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Survey: Rejection of Chinese Coronavirus Vaccine in Hungary Still High

Hungary Today 2021.02.11.

A recent survey conducted in Budapest shows that Hungarians are still feeling distrust towards the Russian and especially the Chinese vaccines. Also, there are differences in the attitude toward vaccination based on age and political affiliation.

According to a representative survey conducted in Budapest by Medián and 21 Research Center, among people over the age of 18, one in two respondents would definitely get vaccinated, 37% said they might get inoculated, and only 13% will refuse vaccination.

Compared to KSH’s most recent national survey which shows an improving acceptance rate among Hungarians, the proportion of those who are certain or likely to get vaccinated was only 67% compared to those registered to receive it (87%) in Budapest.

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The survey found several significant differences based on age and party affiliation.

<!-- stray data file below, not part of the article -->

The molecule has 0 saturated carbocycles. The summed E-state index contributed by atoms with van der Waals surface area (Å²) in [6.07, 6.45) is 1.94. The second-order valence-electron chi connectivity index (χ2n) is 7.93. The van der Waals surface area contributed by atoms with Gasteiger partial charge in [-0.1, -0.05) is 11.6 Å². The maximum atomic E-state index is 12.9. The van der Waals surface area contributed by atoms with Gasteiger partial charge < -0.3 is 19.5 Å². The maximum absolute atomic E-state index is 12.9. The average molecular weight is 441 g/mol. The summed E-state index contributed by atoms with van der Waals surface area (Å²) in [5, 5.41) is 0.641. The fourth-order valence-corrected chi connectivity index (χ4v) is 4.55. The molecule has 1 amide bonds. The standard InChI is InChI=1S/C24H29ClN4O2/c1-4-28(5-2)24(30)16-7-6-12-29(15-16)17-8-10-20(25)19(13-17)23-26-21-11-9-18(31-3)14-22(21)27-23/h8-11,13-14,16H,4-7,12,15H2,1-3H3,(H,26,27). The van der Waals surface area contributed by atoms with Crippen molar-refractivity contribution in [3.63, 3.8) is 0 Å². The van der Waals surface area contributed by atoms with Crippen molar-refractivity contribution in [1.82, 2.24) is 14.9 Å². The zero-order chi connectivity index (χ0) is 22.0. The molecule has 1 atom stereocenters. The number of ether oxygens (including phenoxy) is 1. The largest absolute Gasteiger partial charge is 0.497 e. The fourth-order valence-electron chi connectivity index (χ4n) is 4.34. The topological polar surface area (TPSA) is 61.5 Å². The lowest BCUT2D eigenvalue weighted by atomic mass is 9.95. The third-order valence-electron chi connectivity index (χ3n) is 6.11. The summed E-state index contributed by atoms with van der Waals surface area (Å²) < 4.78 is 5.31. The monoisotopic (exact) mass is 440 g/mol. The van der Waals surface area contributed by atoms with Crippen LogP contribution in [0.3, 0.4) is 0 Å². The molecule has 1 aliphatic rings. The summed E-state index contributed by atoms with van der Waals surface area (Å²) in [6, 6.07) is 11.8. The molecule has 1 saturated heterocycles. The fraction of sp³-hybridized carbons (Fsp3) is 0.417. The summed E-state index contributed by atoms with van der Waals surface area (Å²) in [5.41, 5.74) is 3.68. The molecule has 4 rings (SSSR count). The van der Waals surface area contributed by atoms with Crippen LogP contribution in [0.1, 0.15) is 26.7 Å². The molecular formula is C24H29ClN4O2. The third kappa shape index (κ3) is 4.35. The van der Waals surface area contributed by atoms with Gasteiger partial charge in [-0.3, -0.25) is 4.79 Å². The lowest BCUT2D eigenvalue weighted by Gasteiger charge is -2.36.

Although between the ages of 18-29 only 34% of respondents said they would certainly get vaccinated, this rate was 69% among those over 65.

The survey did not find major differences between respondents who support and those who oppose the Orbán government, but between affiliated and independent voters including those who oppose every traditional party and the political elite in general.

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58% of voters supporting the government parties and 53% of opposition voters would definitely vaccinate themselves, while only 38% of unaffiliated voters would do the same.

The survey also shows a strong contrast in the support rate for the different Covid vaccines. Most people (84%) want to receive the European or American vaccines, only 43% would accept a Russian, and only 27% would get injected with a Chinese one.

Broken down by party affiliation, we see that if offered, 79% of pro-government voters would accept a Western vaccine, 66% a Russian, and only 45% a Chinese.

Meanwhile, 90% of respondents supporting opposition parties would trust a Western vaccine, 29% a Russian and 13% a Chinese one.

Featured photo illustration by Tibor Rosta/MTI